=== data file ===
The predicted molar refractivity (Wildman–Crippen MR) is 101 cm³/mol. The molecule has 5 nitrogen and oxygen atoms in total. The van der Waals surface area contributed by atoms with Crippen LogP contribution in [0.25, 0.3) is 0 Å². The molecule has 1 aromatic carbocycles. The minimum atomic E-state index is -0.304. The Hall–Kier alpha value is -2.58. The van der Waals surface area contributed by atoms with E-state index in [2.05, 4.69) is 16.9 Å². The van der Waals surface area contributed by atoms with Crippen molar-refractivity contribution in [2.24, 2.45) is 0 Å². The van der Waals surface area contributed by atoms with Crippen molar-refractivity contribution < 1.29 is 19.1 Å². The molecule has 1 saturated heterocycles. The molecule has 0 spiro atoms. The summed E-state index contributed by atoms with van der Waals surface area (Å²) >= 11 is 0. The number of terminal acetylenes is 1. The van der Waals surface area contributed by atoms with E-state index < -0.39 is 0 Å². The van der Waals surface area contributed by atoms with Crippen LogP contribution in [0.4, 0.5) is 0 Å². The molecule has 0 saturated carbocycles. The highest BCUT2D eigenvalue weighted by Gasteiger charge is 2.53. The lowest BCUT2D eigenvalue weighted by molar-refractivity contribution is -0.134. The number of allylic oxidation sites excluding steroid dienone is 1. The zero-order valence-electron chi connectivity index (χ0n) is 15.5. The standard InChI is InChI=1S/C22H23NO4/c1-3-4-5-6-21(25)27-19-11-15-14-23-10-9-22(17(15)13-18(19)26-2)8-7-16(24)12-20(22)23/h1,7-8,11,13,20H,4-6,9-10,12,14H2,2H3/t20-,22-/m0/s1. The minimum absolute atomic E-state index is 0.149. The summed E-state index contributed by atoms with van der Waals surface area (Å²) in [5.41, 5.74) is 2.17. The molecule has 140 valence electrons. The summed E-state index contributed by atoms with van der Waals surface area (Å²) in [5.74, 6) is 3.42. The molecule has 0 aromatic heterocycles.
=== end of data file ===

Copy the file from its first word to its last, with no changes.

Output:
The predicted molar refractivity (Wildman–Crippen MR) is 101 cm³/mol. The molecule has 5 nitrogen and oxygen atoms in total. The van der Waals surface area contributed by atoms with Crippen LogP contribution in [0.25, 0.3) is 0 Å². The molecule has 1 aromatic carbocycles. The minimum atomic E-state index is -0.304. The Hall–Kier alpha value is -2.58. The van der Waals surface area contributed by atoms with E-state index in [2.05, 4.69) is 16.9 Å². The van der Waals surface area contributed by atoms with Crippen molar-refractivity contribution in [2.24, 2.45) is 0 Å². The van der Waals surface area contributed by atoms with Crippen molar-refractivity contribution < 1.29 is 19.1 Å². The molecule has 1 saturated heterocycles. The molecule has 0 spiro atoms. The summed E-state index contributed by atoms with van der Waals surface area (Å²) >= 11 is 0. The number of terminal acetylenes is 1. The van der Waals surface area contributed by atoms with E-state index < -0.39 is 0 Å². The van der Waals surface area contributed by atoms with Crippen LogP contribution in [0.4, 0.5) is 0 Å². The molecule has 0 saturated carbocycles. The highest BCUT2D eigenvalue weighted by Gasteiger charge is 2.53. The lowest BCUT2D eigenvalue weighted by molar-refractivity contribution is -0.134. The number of allylic oxidation sites excluding steroid dienone is 1. The zero-order valence-electron chi connectivity index (χ0n) is 15.5. The standard InChI is InChI=1S/C22H23NO4/c1-3-4-5-6-21(25)27-19-11-15-14-23-10-9-22(17(15)13-18(19)26-2)8-7-16(24)12-20(22)23/h1,7-8,11,13,20H,4-6,9-10,12,14H2,2H3/t20-,22-/m0/s1. The minimum absolute atomic E-state index is 0.149. The summed E-state index contributed by atoms with van der Waals surface area (Å²) in [5.41, 5.74) is 2.17. The molecule has 140 valence electrons. The summed E-state index contributed by atoms with van der Waals surface area (Å²) in [5.74, 6) is 3.42. The molecule has 0 aromatic heterocycles.